The children were given two types of materials so we could see what they would do with it. Our goal was to have them feel and play with the materials and explore how they could manipulate it. The children began to experiment with the clay and tried many different things, testing their hypothesis and enjoying the process along the way. Their initial experiment was to taste the clay (something natural for children of this age) however we demonstrated how they could form and manipulate the clay with their hands. One child accidentally dropped the clay and became fascinated that once the clay hit the floor, it became flat. Another child saw this and dropped his clay as well and became excited to see how flat it was. You could see in their faces that they enjoyed feeling the texture, digging their nails into the material, and rolling the clay around on the table.
This activity is important because it allows the children to create hypotheses, experiment, and take note of their results in a fun way. Playing with clay is also a wonderful way to incorporate a sensory experience into their day. Children love to feel the cold, wet, squishy, heavy, and differentiating textures of the clay and manipulate the materials in their hands. We’ve noticed that it gives the children a unique sense of pride to be able to control something and create a final product. Clay play develops children’s motor skills, problem solving skills, discipline, hand and eye coordination, and social skills.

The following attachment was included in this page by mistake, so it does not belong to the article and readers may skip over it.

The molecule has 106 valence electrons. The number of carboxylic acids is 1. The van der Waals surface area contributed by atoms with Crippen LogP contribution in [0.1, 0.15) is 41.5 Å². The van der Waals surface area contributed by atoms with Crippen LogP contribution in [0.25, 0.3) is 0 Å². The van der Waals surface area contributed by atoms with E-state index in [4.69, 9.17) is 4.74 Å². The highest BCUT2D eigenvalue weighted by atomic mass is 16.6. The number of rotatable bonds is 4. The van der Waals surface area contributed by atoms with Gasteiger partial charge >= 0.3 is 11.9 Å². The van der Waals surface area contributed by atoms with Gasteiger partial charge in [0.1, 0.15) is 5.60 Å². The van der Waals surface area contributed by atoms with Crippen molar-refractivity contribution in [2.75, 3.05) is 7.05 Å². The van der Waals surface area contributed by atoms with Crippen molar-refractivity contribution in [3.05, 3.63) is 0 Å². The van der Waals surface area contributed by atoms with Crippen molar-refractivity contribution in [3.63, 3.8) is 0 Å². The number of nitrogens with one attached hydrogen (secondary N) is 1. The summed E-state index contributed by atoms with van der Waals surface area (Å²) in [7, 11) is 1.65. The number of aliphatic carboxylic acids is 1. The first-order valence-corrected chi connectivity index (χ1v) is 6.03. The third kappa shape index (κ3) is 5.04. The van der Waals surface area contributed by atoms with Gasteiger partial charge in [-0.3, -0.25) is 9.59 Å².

By playing with clay, children are introduced to the concepts of shape, form, perspective, and three-dimensional learning. Whether children poke it, squeeze it, hit it, pick it up, drop it, or smash their hands into it, they are interacting and engaging with this material in a way that lets them fully explore their capabilities and the materials capabilities. The most wonderful part of this activity was to see the look on a child’s face when they realized that their actions have consequences, meaning when they dropped the clay, the clay became flat. Clay provides instant feedback when touched or prodded, and the children noticed this!
Playing with clay is essential to the Reggio Emilia approach because it allows children to learn from natural materials, encourages children to take some control over the direction of their learning, and allows them to develop a relationship with material items and other children.